The Surgeon General weighs in…

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The first Surgeons Generals report on Addiction was released last month. While the reported statistics were staggering, very little of the data was surprising. The vast majority of our population has now been touched in some way by addiction and many of us know intimately the cost to life, liberty, love and happiness. If you are one of the few who has not personally been touched in some way, you have no doubt noted the increased number of “died suddenly” entries in the obituary section of your local paper.

This report indicates that now is the time to abolish the stigma that accompanies substance use and substance dependence. As with most things in life attempting to understand and come together as a society that substance dependence is a chronic disease is the first step. This disease of the brain circuitry requires not only initial intensive treatment but (often) ongoing lifelong g maintenance to manage health. This is not unlike the care required for infectious disease, diabetics, cardiac and oncology patients. It was not so very long ago that diseases like cancer and HIV were diseases that caused patients harm in terms of judgement, appropriate medical care and financial hardship. Today it would be unthinkable to blame a breast cancer patient for his/her disease with the thinking that this was some divine retribution for past sin. The shame and discrimination surrounding dependence can be the very tall wall that prevents individuals and their loved ones from seeking help. Helping people understand their innate worth as human beings with a physical disorder can provide a ladder to help them climb over the wall and ask for help.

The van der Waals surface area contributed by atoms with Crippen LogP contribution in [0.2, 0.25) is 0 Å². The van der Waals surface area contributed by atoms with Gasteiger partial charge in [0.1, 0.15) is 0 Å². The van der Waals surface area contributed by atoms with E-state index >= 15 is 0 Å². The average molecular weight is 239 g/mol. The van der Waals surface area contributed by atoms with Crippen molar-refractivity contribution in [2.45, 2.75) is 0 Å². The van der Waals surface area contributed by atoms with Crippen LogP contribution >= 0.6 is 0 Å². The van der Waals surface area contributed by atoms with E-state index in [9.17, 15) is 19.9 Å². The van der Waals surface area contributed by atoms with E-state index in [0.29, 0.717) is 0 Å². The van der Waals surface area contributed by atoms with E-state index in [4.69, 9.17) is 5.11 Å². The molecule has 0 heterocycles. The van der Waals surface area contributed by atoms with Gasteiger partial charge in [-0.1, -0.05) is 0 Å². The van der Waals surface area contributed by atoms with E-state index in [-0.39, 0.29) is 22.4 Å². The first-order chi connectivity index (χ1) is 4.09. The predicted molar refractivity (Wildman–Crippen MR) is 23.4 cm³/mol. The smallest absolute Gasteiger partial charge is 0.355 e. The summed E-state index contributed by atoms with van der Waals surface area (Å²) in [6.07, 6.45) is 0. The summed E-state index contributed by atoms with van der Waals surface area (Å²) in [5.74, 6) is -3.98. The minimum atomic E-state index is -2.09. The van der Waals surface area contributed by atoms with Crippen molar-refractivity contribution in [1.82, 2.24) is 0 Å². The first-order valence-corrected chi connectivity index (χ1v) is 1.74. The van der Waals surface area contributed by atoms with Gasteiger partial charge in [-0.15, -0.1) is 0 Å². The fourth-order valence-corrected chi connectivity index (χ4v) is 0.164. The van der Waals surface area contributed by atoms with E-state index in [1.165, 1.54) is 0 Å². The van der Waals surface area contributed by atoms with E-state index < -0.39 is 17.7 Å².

In addition to the shame that exists in our communities there is also judgement within the recovery community. People who utilize medications such as methadone, buprenorphine, naltrexone, etc…are managing their disease in a manner that contradicts those in recovery who do not believe in the use of support medications. This too is a form of stigma that needs to be avoided. As a community we must support any and all initiatives (including medication assisted treatment) that keep patients involved in the recovery community and engaged in their care. We must also show patience through the process that leads to sustained recovery (remission of at least one year). Currently, in order to manage this time in recovery it can take as long as 8-9 years after first seeking formal treatment. Therefore, while we address the changes in programs of prevention and care, we must exhibit patience and support in all aspects of care. This patience is needed because this disease will not go quietly, even after 2 years of remission is achieved, it can take 4-5 more years before the risk of relapse falls below 15%.

Lastly, but incredibly importantly there needs to an understanding among us all that prevention works can help prevent the issues of substance misuse from moving people into the dependence realm of treatment needs. There are a number of age appropriate evidence based programs available to provide support for schools, families, primary care offices and occupational medicine offices that can be used. The overall healthy, finance and safety issues that will be prevented when we treat this disease pro-actively are innumerable and lasting.

Support for the government agencies that are embracing this issue as a Public Health concern is paramount to saving lives. Please write, email or call your representatives today to show your support for these initiatives.